It has been discovered that improved applicators that deploy tampons or incontinence devices in the vagina can be produced that limit the need to move expanding or expanded structures within the vagina. Several ways to achieve this are disclosed herein.
In one aspect of the invention, an applicator for intravaginal devices includes an elongate handle, an insertion sleeve, and an intravaginal device support member. The elongate handle has an open first end that defines a cavity extending into the handle. The insertion sleeve extends from the open first end of the handle; it is arranged and configured to slide into the cavity of the handle and to accommodate an intravaginal device; and it has associated therewith a trigger. The intravaginal device support member is disposed in the cavity of the handle; it is operatively connected to the handle; and it has a bearing surface disposed proximate the open first end of the handle. The applicators are useful to ensure that intravaginal devices are placed in the appropriate position to be effective.
In another aspect of the invention, an applicator for intravaginal devices includes an elongate tubular handle, an elongate insertion sleeve, and an intravaginal device support member. The tubular handle has an open first end and a longitudinal slot. The insertion sleeve has a base portion contained within the handle, and the sleeve extends from the open first end of the handle, terminating in an insertion end disposed distal the handle. The insertion sleeve is arranged and configured to slide into the tubular handle and to accommodate an intravaginal device. There is a trigger operatively connected to the base portion of the insertion sleeve. The intravaginal device support member is disposed in the cavity of the handle; it is operatively connected to the handle; and it has a bearing surface disposed proximate the open first end of the handle. The applicators are useful to ensure that intravaginal devices are placed in the appropriate position to be effective.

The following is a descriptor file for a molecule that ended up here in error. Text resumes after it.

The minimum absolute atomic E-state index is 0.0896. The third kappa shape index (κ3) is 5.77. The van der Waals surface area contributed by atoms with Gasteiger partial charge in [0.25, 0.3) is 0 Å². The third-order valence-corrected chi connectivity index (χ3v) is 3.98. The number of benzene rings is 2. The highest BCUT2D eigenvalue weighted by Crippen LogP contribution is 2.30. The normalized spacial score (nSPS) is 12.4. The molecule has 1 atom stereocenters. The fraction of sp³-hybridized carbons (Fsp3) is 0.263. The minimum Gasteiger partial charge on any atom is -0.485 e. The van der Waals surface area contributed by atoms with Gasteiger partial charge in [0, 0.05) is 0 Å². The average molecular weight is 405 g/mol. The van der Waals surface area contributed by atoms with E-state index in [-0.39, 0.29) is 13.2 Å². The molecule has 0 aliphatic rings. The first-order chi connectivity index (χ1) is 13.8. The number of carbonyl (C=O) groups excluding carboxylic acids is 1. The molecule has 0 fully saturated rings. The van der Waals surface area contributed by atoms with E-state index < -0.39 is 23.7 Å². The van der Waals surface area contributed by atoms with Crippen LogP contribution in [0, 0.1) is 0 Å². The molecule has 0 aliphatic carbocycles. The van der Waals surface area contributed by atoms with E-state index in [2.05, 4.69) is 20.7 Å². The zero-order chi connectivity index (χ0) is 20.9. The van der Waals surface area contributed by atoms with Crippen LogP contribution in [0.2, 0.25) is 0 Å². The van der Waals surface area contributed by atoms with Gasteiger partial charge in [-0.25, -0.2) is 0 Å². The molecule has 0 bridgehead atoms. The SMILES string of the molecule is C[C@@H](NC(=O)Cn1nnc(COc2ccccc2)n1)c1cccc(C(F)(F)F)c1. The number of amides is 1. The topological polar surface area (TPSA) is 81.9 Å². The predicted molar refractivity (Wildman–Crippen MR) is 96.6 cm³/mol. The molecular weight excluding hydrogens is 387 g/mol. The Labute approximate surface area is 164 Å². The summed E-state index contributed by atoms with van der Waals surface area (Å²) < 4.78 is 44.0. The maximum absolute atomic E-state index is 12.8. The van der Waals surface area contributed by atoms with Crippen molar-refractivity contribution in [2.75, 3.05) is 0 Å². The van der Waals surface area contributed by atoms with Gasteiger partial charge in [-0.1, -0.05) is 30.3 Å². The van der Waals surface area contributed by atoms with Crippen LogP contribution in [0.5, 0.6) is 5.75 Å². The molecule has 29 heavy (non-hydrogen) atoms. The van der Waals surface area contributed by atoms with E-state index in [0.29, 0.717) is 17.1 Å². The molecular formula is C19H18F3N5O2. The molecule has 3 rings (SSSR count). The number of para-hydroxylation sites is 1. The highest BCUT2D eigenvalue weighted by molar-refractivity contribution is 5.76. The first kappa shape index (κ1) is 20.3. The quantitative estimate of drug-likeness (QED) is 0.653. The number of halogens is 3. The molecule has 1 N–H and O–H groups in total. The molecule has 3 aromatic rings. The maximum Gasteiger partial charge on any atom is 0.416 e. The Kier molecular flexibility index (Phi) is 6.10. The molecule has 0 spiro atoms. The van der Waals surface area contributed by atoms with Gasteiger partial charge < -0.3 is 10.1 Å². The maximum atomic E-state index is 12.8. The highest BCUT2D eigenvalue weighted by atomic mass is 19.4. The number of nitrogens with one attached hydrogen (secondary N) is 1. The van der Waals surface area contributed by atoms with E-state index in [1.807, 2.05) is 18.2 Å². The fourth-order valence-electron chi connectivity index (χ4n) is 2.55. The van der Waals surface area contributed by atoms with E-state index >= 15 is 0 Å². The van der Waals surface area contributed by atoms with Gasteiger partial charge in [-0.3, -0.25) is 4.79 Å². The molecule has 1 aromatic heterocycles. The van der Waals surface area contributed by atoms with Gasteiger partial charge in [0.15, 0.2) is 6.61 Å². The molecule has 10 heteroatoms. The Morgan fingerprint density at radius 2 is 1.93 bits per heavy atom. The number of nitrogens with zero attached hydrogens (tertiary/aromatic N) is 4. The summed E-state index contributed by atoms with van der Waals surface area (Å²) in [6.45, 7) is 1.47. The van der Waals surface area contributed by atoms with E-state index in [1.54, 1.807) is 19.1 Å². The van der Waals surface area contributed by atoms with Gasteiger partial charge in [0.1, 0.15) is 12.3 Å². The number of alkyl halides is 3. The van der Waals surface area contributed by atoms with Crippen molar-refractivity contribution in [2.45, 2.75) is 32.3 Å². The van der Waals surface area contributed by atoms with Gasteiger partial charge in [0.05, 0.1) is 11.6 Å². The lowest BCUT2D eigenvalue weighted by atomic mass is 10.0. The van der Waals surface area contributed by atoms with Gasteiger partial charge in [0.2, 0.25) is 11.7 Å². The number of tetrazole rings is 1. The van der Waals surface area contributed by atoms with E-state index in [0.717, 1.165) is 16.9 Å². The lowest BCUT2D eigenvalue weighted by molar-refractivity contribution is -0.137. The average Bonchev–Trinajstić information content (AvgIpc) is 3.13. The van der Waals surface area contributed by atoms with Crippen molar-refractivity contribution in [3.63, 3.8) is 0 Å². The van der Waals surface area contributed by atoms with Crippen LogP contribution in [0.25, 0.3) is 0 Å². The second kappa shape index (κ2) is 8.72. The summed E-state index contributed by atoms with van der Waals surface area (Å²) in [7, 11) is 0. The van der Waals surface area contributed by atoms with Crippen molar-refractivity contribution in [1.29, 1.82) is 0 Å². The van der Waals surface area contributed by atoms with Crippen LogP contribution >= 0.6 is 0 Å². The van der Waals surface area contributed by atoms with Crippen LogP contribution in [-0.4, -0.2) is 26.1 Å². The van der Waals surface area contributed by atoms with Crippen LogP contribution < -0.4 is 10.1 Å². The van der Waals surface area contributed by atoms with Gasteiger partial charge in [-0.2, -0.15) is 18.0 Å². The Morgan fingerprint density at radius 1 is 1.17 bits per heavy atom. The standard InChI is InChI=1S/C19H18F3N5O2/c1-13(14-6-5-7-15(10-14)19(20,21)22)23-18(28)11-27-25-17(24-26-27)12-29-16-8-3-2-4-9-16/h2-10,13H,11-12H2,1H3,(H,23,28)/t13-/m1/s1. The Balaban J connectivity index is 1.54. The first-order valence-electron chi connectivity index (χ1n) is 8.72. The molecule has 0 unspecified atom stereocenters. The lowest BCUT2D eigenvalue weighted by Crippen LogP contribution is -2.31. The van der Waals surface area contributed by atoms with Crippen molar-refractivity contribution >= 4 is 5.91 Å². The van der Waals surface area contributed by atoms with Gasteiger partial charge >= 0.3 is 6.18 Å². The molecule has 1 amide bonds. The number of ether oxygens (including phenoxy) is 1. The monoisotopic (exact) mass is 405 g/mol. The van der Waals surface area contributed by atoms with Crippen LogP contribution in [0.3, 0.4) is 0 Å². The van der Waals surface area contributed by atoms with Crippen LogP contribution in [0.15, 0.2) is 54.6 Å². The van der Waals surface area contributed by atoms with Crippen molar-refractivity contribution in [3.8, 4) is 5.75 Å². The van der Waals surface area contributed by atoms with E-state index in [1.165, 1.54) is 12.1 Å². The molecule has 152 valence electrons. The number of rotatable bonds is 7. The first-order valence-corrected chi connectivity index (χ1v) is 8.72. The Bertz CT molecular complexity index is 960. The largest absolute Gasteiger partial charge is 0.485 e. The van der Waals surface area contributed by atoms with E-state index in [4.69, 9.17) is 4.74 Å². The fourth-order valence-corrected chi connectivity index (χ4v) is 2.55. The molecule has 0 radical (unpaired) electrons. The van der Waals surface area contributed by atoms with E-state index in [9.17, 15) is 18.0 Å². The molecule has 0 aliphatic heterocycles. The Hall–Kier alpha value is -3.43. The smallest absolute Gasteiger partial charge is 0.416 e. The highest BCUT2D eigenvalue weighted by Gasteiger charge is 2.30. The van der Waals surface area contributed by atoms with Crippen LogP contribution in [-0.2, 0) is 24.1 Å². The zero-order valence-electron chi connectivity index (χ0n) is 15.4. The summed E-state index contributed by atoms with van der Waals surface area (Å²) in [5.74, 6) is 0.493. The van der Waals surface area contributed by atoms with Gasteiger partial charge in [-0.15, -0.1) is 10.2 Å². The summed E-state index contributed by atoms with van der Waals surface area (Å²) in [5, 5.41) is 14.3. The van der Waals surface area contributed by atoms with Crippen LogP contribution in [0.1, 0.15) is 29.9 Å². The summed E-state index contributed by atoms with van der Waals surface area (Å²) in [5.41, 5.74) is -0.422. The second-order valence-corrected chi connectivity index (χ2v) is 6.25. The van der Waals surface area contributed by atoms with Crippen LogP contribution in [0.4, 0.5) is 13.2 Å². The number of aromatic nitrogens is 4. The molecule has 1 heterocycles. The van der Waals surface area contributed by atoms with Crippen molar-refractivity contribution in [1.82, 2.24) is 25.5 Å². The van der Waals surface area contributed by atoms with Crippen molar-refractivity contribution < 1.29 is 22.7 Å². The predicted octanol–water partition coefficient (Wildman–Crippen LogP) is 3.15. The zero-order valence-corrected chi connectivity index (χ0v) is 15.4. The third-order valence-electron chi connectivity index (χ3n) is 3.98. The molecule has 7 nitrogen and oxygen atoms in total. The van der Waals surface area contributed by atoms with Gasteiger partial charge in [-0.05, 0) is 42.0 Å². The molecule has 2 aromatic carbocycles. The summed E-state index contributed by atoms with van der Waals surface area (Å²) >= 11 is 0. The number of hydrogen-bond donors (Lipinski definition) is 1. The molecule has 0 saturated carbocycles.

The invention will be more fully understood and further advantages will become apparent when reference is made to the following detailed description of the invention and the accompanying drawings in which:
As used herein the specification and the claims, the term “trigger” and variants thereof relate to a device used to activate a mechanism; in this case, to activate the movement of the insertion sleeve.
With reference to the figures, applicators 10 according to the present invention include an elongate handle 12, an insertion sleeve 14, and an intravaginal device support member 16. The handle 12 has an open first end 18 that defines a cavity 20 extending into the handle. The intravaginal device support member 16 is disposed in the cavity 20 of the handle 12, and it is operatively connected to the handle 12, e.g., through connecting member 22 shown in
The elongate handle 12 can take on various forms, including tubular and the like. The cavity 20 is dimensioned and configured to accept the insertion sleeve 14 as the sleeve 14 is drawn into the cavity 20. In the event that the elongate handle 12 is of a tubular nature, the interior of the tubular structure forms at least part of the cavity 20. This is shown in